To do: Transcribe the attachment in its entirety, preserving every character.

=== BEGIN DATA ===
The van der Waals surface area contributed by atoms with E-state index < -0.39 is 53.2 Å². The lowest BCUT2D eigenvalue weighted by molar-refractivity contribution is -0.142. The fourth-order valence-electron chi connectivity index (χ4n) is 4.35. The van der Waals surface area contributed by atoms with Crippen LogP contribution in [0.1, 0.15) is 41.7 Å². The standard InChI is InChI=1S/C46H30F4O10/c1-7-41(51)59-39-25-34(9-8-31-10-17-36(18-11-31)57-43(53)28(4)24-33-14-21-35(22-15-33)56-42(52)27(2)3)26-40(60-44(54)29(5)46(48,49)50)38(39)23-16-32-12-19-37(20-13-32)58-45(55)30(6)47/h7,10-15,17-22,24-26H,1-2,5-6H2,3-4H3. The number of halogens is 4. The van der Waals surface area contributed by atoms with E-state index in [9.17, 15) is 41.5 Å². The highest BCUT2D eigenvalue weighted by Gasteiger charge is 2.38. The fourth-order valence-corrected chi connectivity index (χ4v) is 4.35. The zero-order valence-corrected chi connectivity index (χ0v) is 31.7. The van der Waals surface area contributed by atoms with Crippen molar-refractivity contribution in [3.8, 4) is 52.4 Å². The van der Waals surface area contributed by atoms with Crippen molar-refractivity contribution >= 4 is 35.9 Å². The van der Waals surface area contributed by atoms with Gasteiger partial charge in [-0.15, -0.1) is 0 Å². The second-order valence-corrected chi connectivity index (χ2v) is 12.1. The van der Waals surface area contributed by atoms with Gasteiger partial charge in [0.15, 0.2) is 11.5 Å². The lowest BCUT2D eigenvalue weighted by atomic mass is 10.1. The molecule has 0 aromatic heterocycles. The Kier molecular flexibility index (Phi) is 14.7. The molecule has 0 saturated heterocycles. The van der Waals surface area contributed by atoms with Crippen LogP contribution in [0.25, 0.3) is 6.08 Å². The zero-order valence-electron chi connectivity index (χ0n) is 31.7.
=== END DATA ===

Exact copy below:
The van der Waals surface area contributed by atoms with E-state index < -0.39 is 53.2 Å². The lowest BCUT2D eigenvalue weighted by molar-refractivity contribution is -0.142. The fourth-order valence-electron chi connectivity index (χ4n) is 4.35. The van der Waals surface area contributed by atoms with Crippen LogP contribution in [0.1, 0.15) is 41.7 Å². The standard InChI is InChI=1S/C46H30F4O10/c1-7-41(51)59-39-25-34(9-8-31-10-17-36(18-11-31)57-43(53)28(4)24-33-14-21-35(22-15-33)56-42(52)27(2)3)26-40(60-44(54)29(5)46(48,49)50)38(39)23-16-32-12-19-37(20-13-32)58-45(55)30(6)47/h7,10-15,17-22,24-26H,1-2,5-6H2,3-4H3. The number of halogens is 4. The van der Waals surface area contributed by atoms with E-state index in [9.17, 15) is 41.5 Å². The highest BCUT2D eigenvalue weighted by Gasteiger charge is 2.38. The fourth-order valence-corrected chi connectivity index (χ4v) is 4.35. The zero-order valence-corrected chi connectivity index (χ0v) is 31.7. The van der Waals surface area contributed by atoms with Crippen molar-refractivity contribution in [3.8, 4) is 52.4 Å². The van der Waals surface area contributed by atoms with Crippen molar-refractivity contribution >= 4 is 35.9 Å². The van der Waals surface area contributed by atoms with Gasteiger partial charge in [-0.15, -0.1) is 0 Å². The second-order valence-corrected chi connectivity index (χ2v) is 12.1. The van der Waals surface area contributed by atoms with Gasteiger partial charge in [0.15, 0.2) is 11.5 Å². The lowest BCUT2D eigenvalue weighted by atomic mass is 10.1. The molecule has 0 aromatic heterocycles. The Kier molecular flexibility index (Phi) is 14.7. The molecule has 0 saturated heterocycles. The van der Waals surface area contributed by atoms with Crippen LogP contribution in [0.25, 0.3) is 6.08 Å². The zero-order valence-electron chi connectivity index (χ0n) is 31.7.